Rice: A Global Staple

The Story Behind

by José Alberto Martinez

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Rice, the seed of the Oryza sativa plant, is one of the most widely consumed staple foods in the world.

It's probably sitting in your cupboard right now, but do you know its story?

Though originally domesticated in Asia, this cereal grain has spread across the globe and become integral to the diets of many cultures. Rice is without a doubt the most popular food in the world, with over 3.5 billion people depending on it for over 20% of their calorie intake.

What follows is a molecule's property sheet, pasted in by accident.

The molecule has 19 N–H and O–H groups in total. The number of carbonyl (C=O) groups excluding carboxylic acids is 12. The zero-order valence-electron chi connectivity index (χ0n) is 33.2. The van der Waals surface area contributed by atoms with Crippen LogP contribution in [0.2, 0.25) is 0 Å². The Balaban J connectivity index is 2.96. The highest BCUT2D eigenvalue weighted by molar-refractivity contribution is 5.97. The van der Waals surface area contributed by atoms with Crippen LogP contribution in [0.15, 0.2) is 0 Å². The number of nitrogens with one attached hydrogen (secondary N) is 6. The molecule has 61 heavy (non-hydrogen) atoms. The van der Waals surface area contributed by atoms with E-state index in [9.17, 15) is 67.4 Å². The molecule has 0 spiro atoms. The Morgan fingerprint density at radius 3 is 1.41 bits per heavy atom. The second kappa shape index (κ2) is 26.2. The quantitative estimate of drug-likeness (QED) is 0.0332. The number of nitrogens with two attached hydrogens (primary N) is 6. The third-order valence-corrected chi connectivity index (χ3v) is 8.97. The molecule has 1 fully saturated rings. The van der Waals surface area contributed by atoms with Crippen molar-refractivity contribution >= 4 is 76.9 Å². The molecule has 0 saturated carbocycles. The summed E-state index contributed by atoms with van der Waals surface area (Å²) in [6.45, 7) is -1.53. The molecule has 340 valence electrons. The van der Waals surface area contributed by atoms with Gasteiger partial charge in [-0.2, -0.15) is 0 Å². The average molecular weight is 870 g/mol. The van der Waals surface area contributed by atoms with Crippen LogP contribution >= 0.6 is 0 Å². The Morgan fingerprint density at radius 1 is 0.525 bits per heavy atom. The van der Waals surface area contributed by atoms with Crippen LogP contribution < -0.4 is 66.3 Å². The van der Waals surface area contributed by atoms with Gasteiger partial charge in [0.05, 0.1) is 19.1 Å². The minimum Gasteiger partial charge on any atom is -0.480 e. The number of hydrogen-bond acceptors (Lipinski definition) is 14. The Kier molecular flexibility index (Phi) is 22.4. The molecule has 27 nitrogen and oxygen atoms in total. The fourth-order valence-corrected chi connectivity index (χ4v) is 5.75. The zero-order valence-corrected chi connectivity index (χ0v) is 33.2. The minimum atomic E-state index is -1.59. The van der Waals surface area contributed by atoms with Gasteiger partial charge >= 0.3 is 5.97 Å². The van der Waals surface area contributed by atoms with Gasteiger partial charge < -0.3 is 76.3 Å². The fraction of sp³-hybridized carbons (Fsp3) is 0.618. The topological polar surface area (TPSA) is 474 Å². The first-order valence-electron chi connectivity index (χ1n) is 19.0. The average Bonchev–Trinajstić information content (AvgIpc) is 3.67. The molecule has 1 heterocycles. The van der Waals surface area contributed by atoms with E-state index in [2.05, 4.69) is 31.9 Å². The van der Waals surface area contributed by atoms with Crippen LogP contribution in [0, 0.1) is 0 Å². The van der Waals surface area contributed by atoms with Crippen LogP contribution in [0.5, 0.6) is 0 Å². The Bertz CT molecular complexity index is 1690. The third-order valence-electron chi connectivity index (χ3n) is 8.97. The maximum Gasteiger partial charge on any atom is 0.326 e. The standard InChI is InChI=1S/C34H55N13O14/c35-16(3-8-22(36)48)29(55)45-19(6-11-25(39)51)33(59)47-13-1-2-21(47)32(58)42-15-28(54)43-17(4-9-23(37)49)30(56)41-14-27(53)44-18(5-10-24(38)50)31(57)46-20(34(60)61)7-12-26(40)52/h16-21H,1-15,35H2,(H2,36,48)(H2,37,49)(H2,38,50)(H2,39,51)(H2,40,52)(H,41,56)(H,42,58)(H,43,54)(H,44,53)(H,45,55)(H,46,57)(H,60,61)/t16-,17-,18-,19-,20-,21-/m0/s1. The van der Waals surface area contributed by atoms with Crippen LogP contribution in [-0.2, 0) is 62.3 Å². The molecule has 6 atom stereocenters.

According to the FAO (the Food and Agriculture Organization of the United Nations), rice is produced in 113 countries and provides 27% of the food energy and 20% of the protein consumed in the world.

This global reach includes Latin America. Spanish and Portuguese colonists introduced rice into Latin America in the 15th century. Brazil is now one of the top 10 producers of this popular grain, while many other Latin American countries are major consumers.

In culinary use, rice is categorized by shape with "medium grain rice" being the most widely consumed in Latin America. Other types include short grain, long grain, and wild rice—each with its own unique characteristics.

It's easy to take such a common food for granted, but rice's prevalence is exactly what makes it so important.

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